Monday, August 2, 2010

Yard work, family reunions and the blues!

Well, it was another busy weekend. (Aren’t they all?) It seems we’re running out of time and we need to rush to squeeze it all in. Before what? I’m not sure. Maybe we just hate to lose the longer days of summer although a little cooler temps might be welcome.

The Big Guy was plum worn out!

We followed Friday’s concert with a bit of car, yard and home maintenance on Saturday during the day. Yep, we’re prepping for another trip, gang. The yard and housework were routine and those that stay behind will need to keep that up anyway, while we’re gone. The car bit was definitely a form of vacation prep.

Starting with a fairly early dinner at a nearby restaurant, we met up with about 40 or so of my husband’s cousins and their offspring for a casual family reunion in the evening. The restaurant is a microbrewery. We hadn’t been in for a while (It used to be a regular haunt for us.) and the Brew Master made a point of coming over and spending some time chatting and catching up with The Big Guy and I since he hadn’t seen us in so long. So I guess it was also an “old friend” reunion for us, too. Once we had all milked dinner for all it was worth and felt the restaurant really wanted their space back, we migrated to one of the cousins’ homes nearby and spent another few hours just “catching up” with everyone.

My only regret is I never remembered to pull my camera out - not even when we were passing a bunch of photos around for all to see!! You would have thought those pictures from the last reunion would have triggered the thought, but, no, they didn’t. I’m not sure anyone took pics this time. We were all too busy talking!!

If your family doesn’t hold big formal reunions, I highly recommend this approach if there are still a number of you in the area. Just book space at a local restaurant and invite everyone to join you. Make it clear they are financially responsible for their own food and beverages. We purposely pick a place that offers everything form sandwiches right up to fancy formal dinners and the orders throughout the crowd reflected that variety.

After such a late night, we were still up bright and early on Sunday so we could get on the road for a trek to the Lehigh Valley in Pennsylvania for a little blues festival in the tiny borough of Fleetwood. For a small little town, these folks throw a terrific event to benefit the Recreation Council and, specifically, to maintain and improve the great city park (where they hold the event) and the pool there.

They charge no admission and ask only for a parking donation as you enter the park. The fire department provides great traffic and parking assistance throughout the day. The Rec Council runs a food stand for additional money making and they hold guitar raffles throughout the day.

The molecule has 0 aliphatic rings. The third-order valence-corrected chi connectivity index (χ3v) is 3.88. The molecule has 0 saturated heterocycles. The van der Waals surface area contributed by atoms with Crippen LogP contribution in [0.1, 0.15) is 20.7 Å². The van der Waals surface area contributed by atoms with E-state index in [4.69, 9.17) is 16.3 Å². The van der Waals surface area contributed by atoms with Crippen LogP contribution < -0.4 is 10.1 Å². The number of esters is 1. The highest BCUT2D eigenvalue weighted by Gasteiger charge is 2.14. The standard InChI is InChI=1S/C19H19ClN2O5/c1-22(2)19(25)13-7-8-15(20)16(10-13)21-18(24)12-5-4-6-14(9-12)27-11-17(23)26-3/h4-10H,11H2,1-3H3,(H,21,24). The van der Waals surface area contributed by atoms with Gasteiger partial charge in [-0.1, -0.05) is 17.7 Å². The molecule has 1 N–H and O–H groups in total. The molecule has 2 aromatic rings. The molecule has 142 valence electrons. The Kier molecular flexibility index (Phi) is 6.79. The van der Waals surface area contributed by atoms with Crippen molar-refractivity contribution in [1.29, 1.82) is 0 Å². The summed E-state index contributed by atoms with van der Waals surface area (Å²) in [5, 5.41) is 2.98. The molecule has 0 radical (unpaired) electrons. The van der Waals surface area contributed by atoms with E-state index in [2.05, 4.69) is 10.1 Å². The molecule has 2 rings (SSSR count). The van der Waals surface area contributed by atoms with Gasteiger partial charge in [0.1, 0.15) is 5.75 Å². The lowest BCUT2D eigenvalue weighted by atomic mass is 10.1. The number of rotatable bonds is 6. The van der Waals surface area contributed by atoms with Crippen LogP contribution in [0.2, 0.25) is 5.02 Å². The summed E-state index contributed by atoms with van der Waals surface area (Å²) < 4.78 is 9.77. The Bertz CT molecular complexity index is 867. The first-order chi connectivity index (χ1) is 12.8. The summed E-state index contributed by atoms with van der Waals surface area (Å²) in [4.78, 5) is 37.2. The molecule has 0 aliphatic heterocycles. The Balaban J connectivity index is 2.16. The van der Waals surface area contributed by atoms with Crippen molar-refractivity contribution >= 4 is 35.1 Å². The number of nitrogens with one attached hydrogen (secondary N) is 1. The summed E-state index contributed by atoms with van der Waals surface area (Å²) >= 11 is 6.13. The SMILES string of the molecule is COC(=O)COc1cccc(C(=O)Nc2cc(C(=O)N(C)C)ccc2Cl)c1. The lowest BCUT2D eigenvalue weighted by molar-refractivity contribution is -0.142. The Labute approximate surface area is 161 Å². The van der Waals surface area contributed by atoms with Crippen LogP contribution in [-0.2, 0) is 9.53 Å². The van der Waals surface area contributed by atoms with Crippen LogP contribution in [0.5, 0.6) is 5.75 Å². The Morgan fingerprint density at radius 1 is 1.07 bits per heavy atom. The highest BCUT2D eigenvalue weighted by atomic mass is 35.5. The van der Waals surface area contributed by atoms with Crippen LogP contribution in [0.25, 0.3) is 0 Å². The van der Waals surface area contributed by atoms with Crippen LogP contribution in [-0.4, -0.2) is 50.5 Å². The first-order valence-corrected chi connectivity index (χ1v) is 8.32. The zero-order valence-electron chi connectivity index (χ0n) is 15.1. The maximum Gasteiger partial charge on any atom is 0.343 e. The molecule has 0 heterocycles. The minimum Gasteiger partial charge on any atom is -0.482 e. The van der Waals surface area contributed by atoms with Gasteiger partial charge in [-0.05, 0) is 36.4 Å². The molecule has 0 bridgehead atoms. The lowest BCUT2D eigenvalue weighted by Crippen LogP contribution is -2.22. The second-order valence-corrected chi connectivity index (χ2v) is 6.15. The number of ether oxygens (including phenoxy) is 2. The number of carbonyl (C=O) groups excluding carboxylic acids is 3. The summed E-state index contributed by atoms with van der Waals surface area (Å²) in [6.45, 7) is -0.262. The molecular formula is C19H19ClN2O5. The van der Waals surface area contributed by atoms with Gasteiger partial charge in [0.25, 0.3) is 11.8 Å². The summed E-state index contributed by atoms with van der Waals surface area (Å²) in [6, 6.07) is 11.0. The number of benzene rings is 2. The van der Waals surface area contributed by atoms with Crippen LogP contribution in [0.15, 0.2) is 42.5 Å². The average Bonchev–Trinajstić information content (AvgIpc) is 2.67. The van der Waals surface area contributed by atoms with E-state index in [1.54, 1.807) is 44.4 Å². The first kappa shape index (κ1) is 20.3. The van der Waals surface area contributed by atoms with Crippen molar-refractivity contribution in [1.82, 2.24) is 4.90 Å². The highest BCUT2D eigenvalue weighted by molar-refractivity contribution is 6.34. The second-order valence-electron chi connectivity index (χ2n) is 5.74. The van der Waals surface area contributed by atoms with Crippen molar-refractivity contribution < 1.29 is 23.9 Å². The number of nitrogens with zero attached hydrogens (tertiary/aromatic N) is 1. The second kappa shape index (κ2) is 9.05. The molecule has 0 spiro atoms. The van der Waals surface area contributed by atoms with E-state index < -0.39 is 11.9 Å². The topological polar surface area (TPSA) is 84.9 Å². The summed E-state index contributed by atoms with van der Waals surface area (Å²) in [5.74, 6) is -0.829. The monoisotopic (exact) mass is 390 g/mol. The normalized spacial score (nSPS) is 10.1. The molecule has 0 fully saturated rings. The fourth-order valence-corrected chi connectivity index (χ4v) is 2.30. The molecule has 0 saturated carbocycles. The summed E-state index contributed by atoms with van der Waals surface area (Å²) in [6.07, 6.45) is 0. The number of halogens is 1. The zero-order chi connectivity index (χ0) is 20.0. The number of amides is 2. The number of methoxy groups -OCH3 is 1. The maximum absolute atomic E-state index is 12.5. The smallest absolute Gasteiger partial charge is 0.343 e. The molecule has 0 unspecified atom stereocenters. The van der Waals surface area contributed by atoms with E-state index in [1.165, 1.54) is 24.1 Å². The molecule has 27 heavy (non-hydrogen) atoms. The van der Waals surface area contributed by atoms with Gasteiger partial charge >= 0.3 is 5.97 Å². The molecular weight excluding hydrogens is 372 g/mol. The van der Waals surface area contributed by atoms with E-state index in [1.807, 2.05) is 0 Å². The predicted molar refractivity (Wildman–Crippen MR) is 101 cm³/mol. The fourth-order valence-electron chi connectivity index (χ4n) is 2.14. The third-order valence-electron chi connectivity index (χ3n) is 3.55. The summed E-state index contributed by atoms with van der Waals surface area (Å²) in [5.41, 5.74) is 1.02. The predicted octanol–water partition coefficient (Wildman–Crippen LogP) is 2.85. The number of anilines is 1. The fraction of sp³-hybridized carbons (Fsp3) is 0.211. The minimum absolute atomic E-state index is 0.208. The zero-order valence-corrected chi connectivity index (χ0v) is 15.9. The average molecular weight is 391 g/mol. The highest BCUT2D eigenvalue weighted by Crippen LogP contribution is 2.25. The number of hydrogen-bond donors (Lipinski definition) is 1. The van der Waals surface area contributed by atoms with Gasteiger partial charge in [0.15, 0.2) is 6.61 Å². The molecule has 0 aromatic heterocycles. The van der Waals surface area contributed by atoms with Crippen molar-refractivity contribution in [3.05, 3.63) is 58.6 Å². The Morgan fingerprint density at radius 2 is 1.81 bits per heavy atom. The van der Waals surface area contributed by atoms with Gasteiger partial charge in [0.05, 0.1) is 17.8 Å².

This year there were 8 instruments raffled off in addition to a grand prize raffle at the end of the day. Where else can you take a chance on a Les Paul guitar for only $1 and have a chance of 1 in 300 or so of winning? (Um, we didn’t, incidentally, win anything. But we did try.) Last year, they raised $8,000 for the Rec Council at this little event.

They feature 7 or 8 bands each year and every one is excellent. We can never stay until the end (the last band takes the stage at 7 p.m.) as we have quite a long journey to get home and The Big Guy does get up early on Monday for work. By the time we left this year, the crowd had swelled to about 1500 folks.

One word of caution should you attempt to attend this one in the future. When planning your trip, Mapquest nor your GPS will make time allowances for you ending up behind Amish buggies on little one lane windy roads that don’t allow much room to pass. Be sure to allow LOTS of extra travel time!!

You will, however, travel through some beautiful countryside to get there. Despite all it’s bad qualities, a field of healthy tobacco plants is a beautiful thing to behold. At one time, you saw such fields throughout Maryland but there are only a few tobacco farmers (almost exclusively Amish farmers) left growing the product here anymore. You can find a few fields in Cecil County (MD) and just across the Pennsylvania line (the ones we passed this week) and a few in Southern Maryland in St. Mary’s and Calvert Counties. Unfortunately, I was driving and couldn’t photograph the countryside at the same time. You’ll have to drive through and see it for yourself.

*** Pictured bands:
Blues Factor
Blues City Blues Band
Friars Point
James Supra Blues Band

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